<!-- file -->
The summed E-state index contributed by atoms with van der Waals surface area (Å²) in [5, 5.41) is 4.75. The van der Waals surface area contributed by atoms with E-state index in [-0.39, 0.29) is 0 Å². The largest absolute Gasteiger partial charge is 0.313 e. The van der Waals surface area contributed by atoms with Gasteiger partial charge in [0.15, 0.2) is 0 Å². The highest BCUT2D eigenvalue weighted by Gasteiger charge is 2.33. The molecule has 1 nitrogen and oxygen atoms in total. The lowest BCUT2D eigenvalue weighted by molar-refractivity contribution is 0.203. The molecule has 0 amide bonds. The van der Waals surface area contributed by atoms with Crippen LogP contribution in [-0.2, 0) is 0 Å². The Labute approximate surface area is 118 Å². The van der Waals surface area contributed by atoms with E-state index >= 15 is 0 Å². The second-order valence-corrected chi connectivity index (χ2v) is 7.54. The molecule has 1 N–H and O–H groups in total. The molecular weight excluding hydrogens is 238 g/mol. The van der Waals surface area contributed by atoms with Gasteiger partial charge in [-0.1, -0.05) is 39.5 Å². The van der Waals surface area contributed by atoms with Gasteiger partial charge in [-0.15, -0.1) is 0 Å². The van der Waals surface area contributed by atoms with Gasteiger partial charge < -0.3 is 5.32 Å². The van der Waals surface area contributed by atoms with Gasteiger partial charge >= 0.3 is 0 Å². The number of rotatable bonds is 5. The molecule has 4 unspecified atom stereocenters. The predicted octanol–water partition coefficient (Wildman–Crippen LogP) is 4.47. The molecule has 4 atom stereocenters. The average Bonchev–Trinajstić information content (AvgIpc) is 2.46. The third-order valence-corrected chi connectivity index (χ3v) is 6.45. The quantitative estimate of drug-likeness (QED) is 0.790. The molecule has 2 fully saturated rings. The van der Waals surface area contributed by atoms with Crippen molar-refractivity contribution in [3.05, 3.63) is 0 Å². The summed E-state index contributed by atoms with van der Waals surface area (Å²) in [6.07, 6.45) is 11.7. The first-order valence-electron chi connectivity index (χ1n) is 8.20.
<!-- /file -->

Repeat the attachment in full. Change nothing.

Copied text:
The summed E-state index contributed by atoms with van der Waals surface area (Å²) in [5, 5.41) is 4.75. The van der Waals surface area contributed by atoms with E-state index in [-0.39, 0.29) is 0 Å². The largest absolute Gasteiger partial charge is 0.313 e. The van der Waals surface area contributed by atoms with Gasteiger partial charge in [0.15, 0.2) is 0 Å². The highest BCUT2D eigenvalue weighted by Gasteiger charge is 2.33. The molecule has 1 nitrogen and oxygen atoms in total. The lowest BCUT2D eigenvalue weighted by molar-refractivity contribution is 0.203. The molecule has 0 amide bonds. The van der Waals surface area contributed by atoms with Crippen LogP contribution in [-0.2, 0) is 0 Å². The Labute approximate surface area is 118 Å². The van der Waals surface area contributed by atoms with E-state index >= 15 is 0 Å². The second-order valence-corrected chi connectivity index (χ2v) is 7.54. The molecule has 1 N–H and O–H groups in total. The molecular weight excluding hydrogens is 238 g/mol. The van der Waals surface area contributed by atoms with Gasteiger partial charge in [-0.1, -0.05) is 39.5 Å². The van der Waals surface area contributed by atoms with Gasteiger partial charge in [-0.15, -0.1) is 0 Å². The van der Waals surface area contributed by atoms with Gasteiger partial charge < -0.3 is 5.32 Å². The van der Waals surface area contributed by atoms with Gasteiger partial charge >= 0.3 is 0 Å². The number of rotatable bonds is 5. The molecule has 4 unspecified atom stereocenters. The predicted octanol–water partition coefficient (Wildman–Crippen LogP) is 4.47. The molecule has 4 atom stereocenters. The average Bonchev–Trinajstić information content (AvgIpc) is 2.46. The third-order valence-corrected chi connectivity index (χ3v) is 6.45. The quantitative estimate of drug-likeness (QED) is 0.790. The molecule has 2 fully saturated rings. The van der Waals surface area contributed by atoms with Crippen molar-refractivity contribution in [3.05, 3.63) is 0 Å². The summed E-state index contributed by atoms with van der Waals surface area (Å²) in [6.07, 6.45) is 11.7. The first-order valence-electron chi connectivity index (χ1n) is 8.20.